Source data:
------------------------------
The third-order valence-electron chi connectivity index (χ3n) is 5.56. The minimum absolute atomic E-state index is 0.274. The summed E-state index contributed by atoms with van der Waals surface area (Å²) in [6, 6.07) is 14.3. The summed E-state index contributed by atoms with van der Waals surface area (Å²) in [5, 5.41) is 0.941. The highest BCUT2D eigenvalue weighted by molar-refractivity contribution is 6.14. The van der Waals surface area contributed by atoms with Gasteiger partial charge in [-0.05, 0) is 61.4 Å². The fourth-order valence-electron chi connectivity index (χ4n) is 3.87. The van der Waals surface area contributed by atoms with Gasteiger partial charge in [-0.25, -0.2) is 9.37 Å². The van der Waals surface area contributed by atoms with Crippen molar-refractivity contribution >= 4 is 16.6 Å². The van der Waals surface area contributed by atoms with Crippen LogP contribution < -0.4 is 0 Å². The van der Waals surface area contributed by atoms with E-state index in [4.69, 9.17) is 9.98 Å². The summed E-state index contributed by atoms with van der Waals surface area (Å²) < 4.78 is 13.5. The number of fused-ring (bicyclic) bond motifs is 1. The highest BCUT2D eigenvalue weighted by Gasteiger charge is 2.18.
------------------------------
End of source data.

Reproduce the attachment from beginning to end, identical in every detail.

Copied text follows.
The third-order valence-electron chi connectivity index (χ3n) is 5.56. The minimum absolute atomic E-state index is 0.274. The summed E-state index contributed by atoms with van der Waals surface area (Å²) in [6, 6.07) is 14.3. The summed E-state index contributed by atoms with van der Waals surface area (Å²) in [5, 5.41) is 0.941. The highest BCUT2D eigenvalue weighted by molar-refractivity contribution is 6.14. The van der Waals surface area contributed by atoms with Gasteiger partial charge in [-0.05, 0) is 61.4 Å². The fourth-order valence-electron chi connectivity index (χ4n) is 3.87. The van der Waals surface area contributed by atoms with Gasteiger partial charge in [-0.25, -0.2) is 9.37 Å². The van der Waals surface area contributed by atoms with Crippen molar-refractivity contribution >= 4 is 16.6 Å². The van der Waals surface area contributed by atoms with Crippen LogP contribution < -0.4 is 0 Å². The van der Waals surface area contributed by atoms with E-state index in [4.69, 9.17) is 9.98 Å². The summed E-state index contributed by atoms with van der Waals surface area (Å²) < 4.78 is 13.5. The number of fused-ring (bicyclic) bond motifs is 1. The highest BCUT2D eigenvalue weighted by Gasteiger charge is 2.18.